Published in Housing Wire
The U.S. has encouraged homeownership throughout most of its history, because it contributes to stable communities, supports our nation’s economy, and helps families build wealth. Franklin Delano Roosevelt said it best when he said, “A nation of homeowners is unconquerable.” Undoubtedly, lawmakers back then understood the value of homeownership.
For many families, owning a home means gaining a foothold into the middle class, and tax benefits like the mortgage interest deduction (MID) help those families become and remain home owners.
Recent debates over tax reform and revenues have speculated about targeting the MID for change and have caused widespread rumors and myths about the vital tax benefit for homeowners and its critical role in the stability of the U.S. housing market and economy.
There is no doubt that our nation is facing tough economic challenges, but it’s ridiculous to say that the MID is suddenly part of the problem; the deduction has been part of the federal tax code for nearly 100 years and generations of families have counted on it.
Any changes to the MID could also place the housing market and the broader economy under stress. Progress has only recently been made in bringing stability to the housing market and changes to the MID could tip the economy into another recession, resulting in further job losses for the country.
The MID also makes a real difference to hard-working middle class American families. People don’t usually buy homes because of the MID, instead they buy homes because it’s where they make memories, build their futures, and feel comfortable and secure. However, the MID helps facilitate home ownership by reducing the carrying costs of owning a home.
Normally, nearly nine out of 10 home buyers must borrow money to buy a home. Tax benefits like the MID help people who don’t have hundreds of thousands of dollars in savings to buy a home by helping them begin building their future through homeownership. It’s especially important to middle- and lower income families, who primarily benefit from the tax incentive. In fact, 65 percent of families who claim the MID earn less than $100,000 per year.
The ability to deduct the interest paid on a mortgage can also mean significant savings at tax time. For example, a family who bought a home this year with a $200,000, 30-year, fixed-rate mortgage, assuming an interest rate of 4.5 percent, could save nearly $3,500 in federal taxes when they file next year. The money saved as a result of this benefit could be put into savings, applied toward college tuitions, or simply used to pay down other bills.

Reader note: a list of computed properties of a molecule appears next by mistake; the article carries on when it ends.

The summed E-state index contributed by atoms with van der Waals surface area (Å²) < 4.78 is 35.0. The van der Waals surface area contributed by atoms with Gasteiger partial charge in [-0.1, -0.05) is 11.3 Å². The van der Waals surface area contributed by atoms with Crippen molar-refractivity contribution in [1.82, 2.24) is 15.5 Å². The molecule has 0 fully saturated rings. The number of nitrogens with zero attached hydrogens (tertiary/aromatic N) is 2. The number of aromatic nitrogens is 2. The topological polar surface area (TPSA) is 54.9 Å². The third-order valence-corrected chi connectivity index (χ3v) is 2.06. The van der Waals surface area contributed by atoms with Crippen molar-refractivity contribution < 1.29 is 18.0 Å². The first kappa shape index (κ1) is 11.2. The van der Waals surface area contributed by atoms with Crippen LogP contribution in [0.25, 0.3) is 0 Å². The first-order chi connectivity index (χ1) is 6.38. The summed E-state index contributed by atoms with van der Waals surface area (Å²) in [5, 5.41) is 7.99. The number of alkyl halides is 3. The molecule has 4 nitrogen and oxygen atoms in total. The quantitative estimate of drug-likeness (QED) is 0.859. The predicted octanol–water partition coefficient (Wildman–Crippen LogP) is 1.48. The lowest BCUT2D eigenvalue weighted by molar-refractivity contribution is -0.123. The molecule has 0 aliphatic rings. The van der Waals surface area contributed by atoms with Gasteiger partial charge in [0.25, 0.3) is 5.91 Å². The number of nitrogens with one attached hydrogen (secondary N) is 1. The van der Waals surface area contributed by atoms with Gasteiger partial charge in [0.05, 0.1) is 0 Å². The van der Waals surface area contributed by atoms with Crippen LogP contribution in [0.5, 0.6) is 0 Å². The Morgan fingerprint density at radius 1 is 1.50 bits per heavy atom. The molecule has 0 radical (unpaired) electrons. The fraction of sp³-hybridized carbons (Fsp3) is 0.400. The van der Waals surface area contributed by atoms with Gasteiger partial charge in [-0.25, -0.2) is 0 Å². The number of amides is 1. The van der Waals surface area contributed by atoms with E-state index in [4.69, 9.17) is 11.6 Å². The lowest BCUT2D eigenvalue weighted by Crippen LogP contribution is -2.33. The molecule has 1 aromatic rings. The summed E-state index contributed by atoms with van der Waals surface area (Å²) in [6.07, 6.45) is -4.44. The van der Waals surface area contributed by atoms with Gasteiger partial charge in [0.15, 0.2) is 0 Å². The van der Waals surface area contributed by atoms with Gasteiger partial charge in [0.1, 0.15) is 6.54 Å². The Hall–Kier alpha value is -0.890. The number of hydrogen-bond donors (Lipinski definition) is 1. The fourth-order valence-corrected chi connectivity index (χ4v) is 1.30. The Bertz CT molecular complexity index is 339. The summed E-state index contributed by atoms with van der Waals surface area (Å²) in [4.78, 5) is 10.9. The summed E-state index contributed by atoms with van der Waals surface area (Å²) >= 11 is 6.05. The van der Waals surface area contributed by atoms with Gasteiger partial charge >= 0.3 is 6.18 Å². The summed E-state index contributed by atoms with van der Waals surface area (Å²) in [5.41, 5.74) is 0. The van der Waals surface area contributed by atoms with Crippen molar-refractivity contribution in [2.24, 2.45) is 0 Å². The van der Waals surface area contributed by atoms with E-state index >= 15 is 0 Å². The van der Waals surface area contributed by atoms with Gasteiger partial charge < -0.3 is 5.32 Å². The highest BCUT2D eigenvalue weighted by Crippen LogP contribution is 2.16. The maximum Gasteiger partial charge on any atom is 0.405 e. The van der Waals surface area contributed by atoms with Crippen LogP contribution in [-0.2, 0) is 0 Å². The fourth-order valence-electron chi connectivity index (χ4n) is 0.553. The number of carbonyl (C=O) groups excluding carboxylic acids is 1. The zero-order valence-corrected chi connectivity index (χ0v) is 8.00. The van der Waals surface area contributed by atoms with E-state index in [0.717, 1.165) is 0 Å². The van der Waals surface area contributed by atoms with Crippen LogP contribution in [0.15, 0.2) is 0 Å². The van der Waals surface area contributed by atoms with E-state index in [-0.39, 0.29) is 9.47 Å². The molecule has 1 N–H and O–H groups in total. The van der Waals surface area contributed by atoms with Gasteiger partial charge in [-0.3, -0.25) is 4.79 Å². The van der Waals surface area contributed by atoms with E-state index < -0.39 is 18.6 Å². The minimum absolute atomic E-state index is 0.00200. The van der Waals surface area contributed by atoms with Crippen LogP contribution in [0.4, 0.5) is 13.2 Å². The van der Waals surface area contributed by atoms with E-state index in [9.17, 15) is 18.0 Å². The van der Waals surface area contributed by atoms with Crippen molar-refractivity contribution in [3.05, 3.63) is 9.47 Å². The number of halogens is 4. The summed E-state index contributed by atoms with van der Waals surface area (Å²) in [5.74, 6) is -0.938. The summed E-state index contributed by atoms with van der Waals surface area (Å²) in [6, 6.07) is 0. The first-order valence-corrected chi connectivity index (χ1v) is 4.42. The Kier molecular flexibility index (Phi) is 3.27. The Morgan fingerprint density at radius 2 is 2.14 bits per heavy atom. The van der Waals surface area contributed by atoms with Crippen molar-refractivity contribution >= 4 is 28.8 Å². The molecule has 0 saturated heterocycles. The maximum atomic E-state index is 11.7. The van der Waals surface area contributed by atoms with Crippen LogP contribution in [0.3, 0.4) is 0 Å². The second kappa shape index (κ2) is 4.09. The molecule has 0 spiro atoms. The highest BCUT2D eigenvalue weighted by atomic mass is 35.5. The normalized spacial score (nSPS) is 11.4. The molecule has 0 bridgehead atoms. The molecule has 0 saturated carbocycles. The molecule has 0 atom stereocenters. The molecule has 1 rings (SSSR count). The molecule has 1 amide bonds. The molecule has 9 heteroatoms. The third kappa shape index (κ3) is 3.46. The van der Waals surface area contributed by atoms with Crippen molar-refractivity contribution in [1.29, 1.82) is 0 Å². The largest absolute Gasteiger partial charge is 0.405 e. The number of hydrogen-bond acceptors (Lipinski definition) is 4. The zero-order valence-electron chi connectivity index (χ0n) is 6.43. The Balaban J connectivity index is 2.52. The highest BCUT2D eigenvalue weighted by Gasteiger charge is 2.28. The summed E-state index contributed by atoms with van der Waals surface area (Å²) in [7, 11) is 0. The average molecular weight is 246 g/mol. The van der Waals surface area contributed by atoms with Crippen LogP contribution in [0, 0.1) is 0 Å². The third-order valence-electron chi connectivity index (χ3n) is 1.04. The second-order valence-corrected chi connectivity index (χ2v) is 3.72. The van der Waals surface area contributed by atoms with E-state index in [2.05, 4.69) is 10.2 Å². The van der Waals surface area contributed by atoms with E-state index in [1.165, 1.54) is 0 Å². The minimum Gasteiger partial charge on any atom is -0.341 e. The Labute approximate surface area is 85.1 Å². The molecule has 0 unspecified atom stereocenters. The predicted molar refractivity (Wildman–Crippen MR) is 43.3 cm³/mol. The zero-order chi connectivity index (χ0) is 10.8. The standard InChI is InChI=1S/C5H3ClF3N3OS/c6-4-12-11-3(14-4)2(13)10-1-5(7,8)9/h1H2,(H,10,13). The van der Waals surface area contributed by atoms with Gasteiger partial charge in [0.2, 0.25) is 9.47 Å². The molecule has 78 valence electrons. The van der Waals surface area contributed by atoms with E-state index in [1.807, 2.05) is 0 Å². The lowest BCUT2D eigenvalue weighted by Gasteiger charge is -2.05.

Few can argue that wealth accumulation is the foundation for a healthy middle class. The wealth of most middle-class American families is connected to their home since it has long been one of the best ways for individuals to build long-term wealth, providing both tax benefits and equity accumulation over time.
Millions of Americans saved for and bought their homes with the understanding that mortgage interest is tax-deductible, and many of them have steadily paid down their mortgages to build equity in their home. Eliminating or reducing the MID would destroy the hard-earned equity of millions of home owners, independent of their tax filing status. Destroying the wealth accumulation those families would effectively demolish the dreams they’ve worked hard to achieve such as college, retirement or starting a small business.
Reducing the MID would also be a de facto tax increase on America’s 75 million homeowners, who already pay 80 to 90 percent of U.S. federal income tax. This share could rise to 95 percent if the MID is eliminated.
Proposals to eliminate tax expenditures and lower tax rates would not necessarily reduce taxes for the middle class, and there is no guarantee reduced rates would remain in place in the future. Protecting the wealth of hard-working Americans is what’s really important. If the MID were reduced or eliminated, many middle class Americans would have lost a way to accumulate family wealth. We must not continue to worship at the altar of low tax rates if that means hurting American homeowners and families.
With the nation’s economy and the housing market recovery on fragile ground, legislators must focus first on doing no harm to homeowners and the housing market by maintaining current federal incentives to housing. Otherwise, millions of Americans will find it more difficult to achieve their goals of homeownership. And we’ve all worked too hard to get through the past few years to let that happen.
Gary Thomas is 2013 president of the National Association of Realtors®